Favourite Summer Books (so far!)

So where I come from, university exams finish right at the end of April. Which means that I’ve already had two months of summer vacation, with two months still to go! Now obviously I haven’t been just sitting around and doing nothing, like I did a lot during the summers back in high school. I’ve already been on a three week vacation, been in my year end dance show, helped my friend prep for her wedding (which is in four days, I’m so excited!), and I’ve been working a lot.

I’ve also been reading a lot. Plane rides and train rides and lunch hours are very good for your reading milage. So I thought that I would talk about the top two books that I’ve read so far this summer. Go get some snacks, this may be a long one. (These are such good books that  I don’t know if  I can keep it brief!)

Between Shades of Grey – Ruta Stepetys


Okay, so I’d like to warn you off the bat that this book is not light reading. It’s set during World War 2, and it’s about a part of second world war history which is not very well known.

It follows Lina, a Lithuanian teenager, as she and her family are deported from their home country by Stalinist Russia. Lina, her mum, and her brother are separated from her father. Along with many other innocent Lithuanians, they end up in Siberia. Lina’s family are victim’s of the Genocide of the Baltic Peoples-in which (according to some quick research, so don’t quote me on this – although it does sound right from what I already knew) approximately seven million people died. Now, I’ve taken three world history courses which cover this time period, and we’ve talked about this all of once. Unlike the commonly known Holocaust, this has been covered up by various Russian and Soviet regimes after the war, all of which would have made it extremely dangerous to speak out about the atrocities which occurred during this genocide.

This next paragraph is a bit of a spoiler, so be warned.

The most moving and fascinating scene, in my opinion, happens when Lina and the other prisoners are moved extremely far north, above the Arctic Circle. The NKVD (Soviet police or soldiers or something like that – to me they seemed analogous to the SS or Gestapo) herd the prisoners into buildings, and forbid them from leaving. All the while, American troops are bringing food, building supplies, clothing, and more – giving them to the NKVD, who are hiding the Lithuanians from the Americans. The Soviets know that they are doing something wrong; they know that the Americans would have a problem with this, that they would fight back about this unjustified persecution of innocent people. This angers me – when I read it I was livid. It’s just so infuriating that people can ever do such truly heinous things and know that they’re wrong. I can’t even properly put it into words.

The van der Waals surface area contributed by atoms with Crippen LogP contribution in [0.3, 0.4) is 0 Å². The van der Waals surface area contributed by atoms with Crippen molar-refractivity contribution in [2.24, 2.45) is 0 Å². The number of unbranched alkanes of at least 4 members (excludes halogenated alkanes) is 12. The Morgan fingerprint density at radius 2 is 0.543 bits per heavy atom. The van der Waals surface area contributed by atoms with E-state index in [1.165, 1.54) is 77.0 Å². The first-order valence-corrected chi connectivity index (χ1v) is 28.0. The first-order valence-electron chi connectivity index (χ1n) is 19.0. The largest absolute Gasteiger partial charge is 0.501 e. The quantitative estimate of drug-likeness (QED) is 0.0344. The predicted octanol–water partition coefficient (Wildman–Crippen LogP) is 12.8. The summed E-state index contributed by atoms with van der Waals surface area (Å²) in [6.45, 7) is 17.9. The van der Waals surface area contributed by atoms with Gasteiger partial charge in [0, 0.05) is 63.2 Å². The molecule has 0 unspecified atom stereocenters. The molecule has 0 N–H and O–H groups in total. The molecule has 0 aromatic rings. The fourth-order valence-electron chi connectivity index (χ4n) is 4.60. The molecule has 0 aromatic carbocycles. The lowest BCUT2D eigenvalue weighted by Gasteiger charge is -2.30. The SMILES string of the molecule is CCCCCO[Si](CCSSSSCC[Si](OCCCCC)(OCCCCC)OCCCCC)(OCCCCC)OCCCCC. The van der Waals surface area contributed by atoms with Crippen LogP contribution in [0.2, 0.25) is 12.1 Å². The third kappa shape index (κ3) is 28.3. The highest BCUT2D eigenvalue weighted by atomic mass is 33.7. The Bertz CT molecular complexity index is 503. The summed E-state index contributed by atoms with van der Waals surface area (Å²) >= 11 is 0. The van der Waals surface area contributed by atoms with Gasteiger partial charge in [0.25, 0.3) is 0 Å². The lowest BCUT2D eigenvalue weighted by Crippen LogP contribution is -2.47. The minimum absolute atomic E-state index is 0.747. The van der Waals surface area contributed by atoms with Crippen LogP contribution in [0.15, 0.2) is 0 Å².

My recommendation is that you read this book. Now. Despite living through such horrific events, Lina, her family, and her fellow prisoners keep hope. It’s rather sappy, but that is really inspirational to me. I also think that it’s super important that people learn about things like this. Novels are a great way to get basic information on a subject – I personally plan on reading up on this as much as possible (although a cursory Google search already shows me that this is going to be difficult to find information- maybe I’ll hit up my school library!)


 A Song for Summer – Eva Ibbotson

This book is much, much lighter than the other – despite being set around the same time period. And I’m going to be perfectly honest: I haven’t actually finished this book yet, although I’m pretty darn close. But I can tell that the ending will be just as good as the rest. I’ve read other books by Eva Ibbotson; The Star of Kazan was a favourite of mine when I was a kid. Ibbotson has a sort of magical style of writing. I honestly don’t know how to explain it – her books are set in the “real world”, and yet they feel almost like fantasy novels.

Ellen is an English woman, who grew up in a house full of extremely feminist aunts and her equally feminist mother. But instead of wanting an academic career, as was encouraged by her family, she moves to Austria to be a house mother and house keeper at a rather odd school for the arts. You quickly meet all the personalities who reside at the school – the ballet instructor who gives herself the biggest role; the metalwork teacher who runs around naked, showing off a scary looking appendix scar; an angry Marxist (but also very rich) student; a cute, innocent little girl, abandoned by her divorced parents; all of the characters are larger than life, and yet the setting of the Hallendorf School is more than large enough to hold them all. Alongside all these large character is the gardener, Marek. Marek is the only “sane” person at the school. He gives tortoises wheels so that they can walk easier, showing exactly the kind of compassion that Ellen likes 😉 But – at the risk of sounding like a cheesy back cover blurb –  Marek comes with a mysterious past.

Seriously, this book is like sunshine. It’s glorious. Despite being set at the onset of the Second World War, in Austria (pre-annexation), I’ve still been smiling the whole way through the book. And yes, even though it’s a book that feels like summer in written form, it also puts an excellent emphasis on what it was like to live in Austria while the threat of Hitler overshadowed everything. Also it uses the word “defenestrate” on a fairly regular basis. I love it. It’s worth reading for the ridiculous opera singer alone….

I’ve been reading it on my Kobo, but I think I want to buy the physical book so I can mark it up a bit (oh the english major in me will not be kept down).

Please read this book. And then get back to me and tell me what you think.



Actually, please read both the books. They’re super different, but both excellent. Let me know what you think!

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